Flight 93 Museum Opens to Honor Victims Who Lost Their Lives Stopping 9/11 Terrorists

Kristine Marsh | September 10, 2015
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For the first time in 14 years, a permanent memorial to one of the hijacked planes on September 11, 2001, is complete and set to open to the public.

United Airlines Flight 93 was the only one of the hijacked plane that didn't hit its intended target that day. Passengers had made phone calls aboard the flight to family members letting them know they were going to try to stop the terrorists when the plane crashed 2 miles north of Shanksville, Pennsylvania.

Several movies have tried to tell the story of what happened aboard the flight, from Flight 93 to United 93, both released in 2006.

The memorial honors the 40 flight crew and passengers on board that day, who died in their heroic efforts, fourteen years ago this Friday.  Families of the victims were given an early preview of the museum on Wednesday, before the park opened.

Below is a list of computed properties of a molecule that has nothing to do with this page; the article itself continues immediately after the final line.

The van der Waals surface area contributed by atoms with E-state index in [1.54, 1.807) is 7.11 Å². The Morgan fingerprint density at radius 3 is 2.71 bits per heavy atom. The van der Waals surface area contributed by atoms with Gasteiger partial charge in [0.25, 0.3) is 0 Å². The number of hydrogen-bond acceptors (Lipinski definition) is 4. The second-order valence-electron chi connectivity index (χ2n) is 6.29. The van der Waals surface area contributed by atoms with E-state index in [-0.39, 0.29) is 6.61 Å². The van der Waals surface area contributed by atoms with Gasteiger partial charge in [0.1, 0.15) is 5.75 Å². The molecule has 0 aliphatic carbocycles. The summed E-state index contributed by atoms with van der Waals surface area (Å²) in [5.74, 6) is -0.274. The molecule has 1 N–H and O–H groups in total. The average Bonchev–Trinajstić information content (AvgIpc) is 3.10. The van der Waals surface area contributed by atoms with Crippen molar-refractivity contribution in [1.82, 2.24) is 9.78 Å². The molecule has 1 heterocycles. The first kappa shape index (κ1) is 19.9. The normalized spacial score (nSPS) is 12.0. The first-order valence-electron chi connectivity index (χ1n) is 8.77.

Family members were also given the opportunity to help design the welcome center to the memorial. Ed Root, whose cousin was on the flight that day, told Penn Live, that some decisions were “agonizing” because the tragedy was so personal to them.

For example, one exhibit shows portraits of the victims,with audio recordings of their cell phone calls and a seating chart of where they sat on the plane. The seating chart also includes the four names of the Islamic terrorists who hijacked the plane.

"As a family member, I don't want to know their names," said Root. "I don't want to even acknowledge them as human.”

"But it's history. The fact that it's history has to trump emotion,” he told Penn Live. “That's the line you have to walk,” he stated.

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